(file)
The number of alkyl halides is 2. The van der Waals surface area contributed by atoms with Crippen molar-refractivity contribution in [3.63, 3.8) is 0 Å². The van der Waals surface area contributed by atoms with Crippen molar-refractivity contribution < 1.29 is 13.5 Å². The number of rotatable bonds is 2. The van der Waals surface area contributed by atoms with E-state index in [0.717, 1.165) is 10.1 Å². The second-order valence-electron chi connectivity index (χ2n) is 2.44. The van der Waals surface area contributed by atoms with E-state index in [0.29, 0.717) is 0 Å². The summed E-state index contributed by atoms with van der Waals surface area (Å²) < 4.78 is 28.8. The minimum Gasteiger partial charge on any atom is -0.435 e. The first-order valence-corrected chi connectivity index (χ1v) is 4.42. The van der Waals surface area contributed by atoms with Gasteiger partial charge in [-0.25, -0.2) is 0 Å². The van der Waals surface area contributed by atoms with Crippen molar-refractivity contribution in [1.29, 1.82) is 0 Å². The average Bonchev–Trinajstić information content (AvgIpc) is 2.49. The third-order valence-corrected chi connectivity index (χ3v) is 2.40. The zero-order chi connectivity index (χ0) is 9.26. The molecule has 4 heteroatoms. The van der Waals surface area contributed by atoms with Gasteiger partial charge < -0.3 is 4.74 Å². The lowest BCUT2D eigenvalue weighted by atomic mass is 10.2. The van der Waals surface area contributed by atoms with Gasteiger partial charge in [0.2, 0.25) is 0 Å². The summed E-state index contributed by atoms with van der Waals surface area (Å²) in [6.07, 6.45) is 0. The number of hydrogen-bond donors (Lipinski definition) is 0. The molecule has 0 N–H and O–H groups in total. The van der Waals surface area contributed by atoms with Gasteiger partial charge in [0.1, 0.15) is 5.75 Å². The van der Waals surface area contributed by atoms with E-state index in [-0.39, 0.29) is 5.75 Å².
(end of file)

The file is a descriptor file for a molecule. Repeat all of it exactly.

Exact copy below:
The number of alkyl halides is 2. The van der Waals surface area contributed by atoms with Crippen molar-refractivity contribution in [3.63, 3.8) is 0 Å². The van der Waals surface area contributed by atoms with Crippen molar-refractivity contribution < 1.29 is 13.5 Å². The number of rotatable bonds is 2. The van der Waals surface area contributed by atoms with E-state index in [0.717, 1.165) is 10.1 Å². The second-order valence-electron chi connectivity index (χ2n) is 2.44. The van der Waals surface area contributed by atoms with E-state index in [0.29, 0.717) is 0 Å². The summed E-state index contributed by atoms with van der Waals surface area (Å²) < 4.78 is 28.8. The minimum Gasteiger partial charge on any atom is -0.435 e. The first-order valence-corrected chi connectivity index (χ1v) is 4.42. The van der Waals surface area contributed by atoms with Gasteiger partial charge in [-0.25, -0.2) is 0 Å². The van der Waals surface area contributed by atoms with Crippen molar-refractivity contribution in [1.29, 1.82) is 0 Å². The average Bonchev–Trinajstić information content (AvgIpc) is 2.49. The third-order valence-corrected chi connectivity index (χ3v) is 2.40. The zero-order chi connectivity index (χ0) is 9.26. The molecule has 4 heteroatoms. The van der Waals surface area contributed by atoms with Gasteiger partial charge < -0.3 is 4.74 Å². The lowest BCUT2D eigenvalue weighted by atomic mass is 10.2. The van der Waals surface area contributed by atoms with Gasteiger partial charge in [0.2, 0.25) is 0 Å². The summed E-state index contributed by atoms with van der Waals surface area (Å²) in [6.07, 6.45) is 0. The number of hydrogen-bond donors (Lipinski definition) is 0. The molecule has 0 N–H and O–H groups in total. The van der Waals surface area contributed by atoms with Gasteiger partial charge in [0.1, 0.15) is 5.75 Å². The van der Waals surface area contributed by atoms with E-state index in [-0.39, 0.29) is 5.75 Å².